BirdLife: The Magazine Apr-Jun 2018 - Page 52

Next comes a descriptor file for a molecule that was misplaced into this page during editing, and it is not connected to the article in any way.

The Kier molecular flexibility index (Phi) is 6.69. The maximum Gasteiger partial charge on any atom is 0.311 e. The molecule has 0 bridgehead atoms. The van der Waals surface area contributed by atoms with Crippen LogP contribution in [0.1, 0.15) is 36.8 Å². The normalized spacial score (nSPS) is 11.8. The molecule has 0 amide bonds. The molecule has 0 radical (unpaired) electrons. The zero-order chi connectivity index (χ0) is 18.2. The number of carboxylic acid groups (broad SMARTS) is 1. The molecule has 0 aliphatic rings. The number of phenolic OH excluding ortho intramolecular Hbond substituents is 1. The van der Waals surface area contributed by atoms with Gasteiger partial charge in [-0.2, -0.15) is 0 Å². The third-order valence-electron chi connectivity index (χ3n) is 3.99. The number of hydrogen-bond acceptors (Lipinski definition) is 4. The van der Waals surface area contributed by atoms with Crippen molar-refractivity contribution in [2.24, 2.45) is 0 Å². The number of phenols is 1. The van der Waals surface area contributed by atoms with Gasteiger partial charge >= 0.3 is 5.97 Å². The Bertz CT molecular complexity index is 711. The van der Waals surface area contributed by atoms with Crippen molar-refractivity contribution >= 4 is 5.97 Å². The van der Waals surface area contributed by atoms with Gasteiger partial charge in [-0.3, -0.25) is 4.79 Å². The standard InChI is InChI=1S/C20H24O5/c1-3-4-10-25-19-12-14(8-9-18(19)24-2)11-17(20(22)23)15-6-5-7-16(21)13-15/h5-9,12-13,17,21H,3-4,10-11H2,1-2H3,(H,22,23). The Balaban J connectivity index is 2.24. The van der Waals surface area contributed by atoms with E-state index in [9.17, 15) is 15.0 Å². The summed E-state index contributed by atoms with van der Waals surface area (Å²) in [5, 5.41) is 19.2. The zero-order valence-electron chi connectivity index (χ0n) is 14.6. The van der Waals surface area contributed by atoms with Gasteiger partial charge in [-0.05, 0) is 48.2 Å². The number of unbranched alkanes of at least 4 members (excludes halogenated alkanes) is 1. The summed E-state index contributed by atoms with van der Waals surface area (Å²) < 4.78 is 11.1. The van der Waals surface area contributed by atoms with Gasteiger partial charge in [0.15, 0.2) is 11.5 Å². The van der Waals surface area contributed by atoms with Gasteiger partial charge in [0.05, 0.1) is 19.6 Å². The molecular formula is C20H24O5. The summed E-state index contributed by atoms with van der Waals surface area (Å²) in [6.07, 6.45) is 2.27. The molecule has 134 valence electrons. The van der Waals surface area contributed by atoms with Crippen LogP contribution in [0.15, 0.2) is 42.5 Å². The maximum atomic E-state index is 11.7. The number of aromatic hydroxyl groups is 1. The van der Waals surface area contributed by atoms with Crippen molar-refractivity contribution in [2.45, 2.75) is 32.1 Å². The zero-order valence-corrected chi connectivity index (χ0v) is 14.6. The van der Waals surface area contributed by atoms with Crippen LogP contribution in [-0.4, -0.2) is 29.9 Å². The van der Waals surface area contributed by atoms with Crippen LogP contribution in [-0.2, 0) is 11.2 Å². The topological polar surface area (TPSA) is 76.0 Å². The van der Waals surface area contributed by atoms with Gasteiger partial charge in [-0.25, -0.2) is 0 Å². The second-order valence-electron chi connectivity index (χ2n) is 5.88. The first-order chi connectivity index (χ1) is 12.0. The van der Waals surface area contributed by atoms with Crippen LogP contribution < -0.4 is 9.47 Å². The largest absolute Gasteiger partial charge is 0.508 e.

tackling invasives Ph oto St en e ph B onk / S h u tte r sto ck P ro s o p i s Grasslands, India Spart ina Rudong mudflats, China Otherwise known as cordgrasses, Spartina is a family of fast-spreading aquatic grasses that grows in tight clusters on mudflats and marshes. A North American species was introduced to China’s coastal estuaries in the 1970s to trap sediment and make it easier to build seawalls, but the species quickly took over the mudflats, aided by its ability to spread rapidly via a network of underground stems. Clumps can even break off and take root elsewhere on the bay, making the invasion difficult to contain. In the process, expanses of valuable mud-feeding habitats that support migratory shorebirds such as Spoon-billed Sandpiper Calidris pygmaea have been lost. This is a pressure this Critically Endangered species, with a global population of fewer than 500 mature individuals, can ill afford. 52 The problems affecting India’s grassland birds stem from bad policy. Until recently, India considered grassland habitats to effectively be wasteland, and the Forest Department, where possible, converted them into plantations of trees that could be used for fuel or fodder. Even if that meant planting exotic plants such as the notorious Prosopis juliflora, an aggressively spreading, thorny tree that creates impenetrable barriers that restrict the movements of land animals. Left unchecked, it creates a hostile monoculture – destroying the grassland habitat of Critically Endangered birds such as Great Indian Bustard Ardeotis nigriceps. In India, there’s an extra complication to weeding out invasives – ground work is dangerous and often has to be performed under armed guard, as rhinos, elephants and wild buffalo are often roaming nearby. P rest o Fo h ot & K i m St a r r birdlife • apr-jun 2018